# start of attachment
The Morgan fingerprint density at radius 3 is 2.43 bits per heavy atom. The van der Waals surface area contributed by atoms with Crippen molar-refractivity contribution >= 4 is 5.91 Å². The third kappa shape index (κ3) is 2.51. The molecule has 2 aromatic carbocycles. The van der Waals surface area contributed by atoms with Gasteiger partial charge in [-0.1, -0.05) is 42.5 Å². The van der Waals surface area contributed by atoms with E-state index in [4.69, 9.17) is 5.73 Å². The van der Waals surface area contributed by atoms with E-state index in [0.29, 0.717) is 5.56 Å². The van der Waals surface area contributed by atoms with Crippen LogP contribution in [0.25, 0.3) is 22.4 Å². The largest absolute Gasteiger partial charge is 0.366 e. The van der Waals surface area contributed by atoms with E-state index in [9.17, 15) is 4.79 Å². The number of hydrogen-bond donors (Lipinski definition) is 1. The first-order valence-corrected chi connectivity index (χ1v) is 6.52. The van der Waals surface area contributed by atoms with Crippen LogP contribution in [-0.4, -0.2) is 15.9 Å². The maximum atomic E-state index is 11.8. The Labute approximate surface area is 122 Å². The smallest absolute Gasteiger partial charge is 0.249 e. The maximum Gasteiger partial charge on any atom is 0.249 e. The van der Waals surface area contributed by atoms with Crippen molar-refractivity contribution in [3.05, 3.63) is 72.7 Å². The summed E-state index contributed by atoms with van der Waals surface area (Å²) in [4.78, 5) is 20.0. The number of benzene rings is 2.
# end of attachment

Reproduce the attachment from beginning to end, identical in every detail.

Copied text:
The Morgan fingerprint density at radius 3 is 2.43 bits per heavy atom. The van der Waals surface area contributed by atoms with Crippen molar-refractivity contribution >= 4 is 5.91 Å². The third kappa shape index (κ3) is 2.51. The molecule has 2 aromatic carbocycles. The van der Waals surface area contributed by atoms with Gasteiger partial charge in [-0.1, -0.05) is 42.5 Å². The van der Waals surface area contributed by atoms with E-state index in [4.69, 9.17) is 5.73 Å². The van der Waals surface area contributed by atoms with E-state index in [0.29, 0.717) is 5.56 Å². The van der Waals surface area contributed by atoms with Crippen LogP contribution in [0.25, 0.3) is 22.4 Å². The largest absolute Gasteiger partial charge is 0.366 e. The van der Waals surface area contributed by atoms with E-state index in [9.17, 15) is 4.79 Å². The number of hydrogen-bond donors (Lipinski definition) is 1. The first-order valence-corrected chi connectivity index (χ1v) is 6.52. The van der Waals surface area contributed by atoms with Crippen LogP contribution in [-0.4, -0.2) is 15.9 Å². The maximum atomic E-state index is 11.8. The Labute approximate surface area is 122 Å². The smallest absolute Gasteiger partial charge is 0.249 e. The maximum Gasteiger partial charge on any atom is 0.249 e. The van der Waals surface area contributed by atoms with Crippen molar-refractivity contribution in [3.05, 3.63) is 72.7 Å². The summed E-state index contributed by atoms with van der Waals surface area (Å²) in [4.78, 5) is 20.0. The number of benzene rings is 2.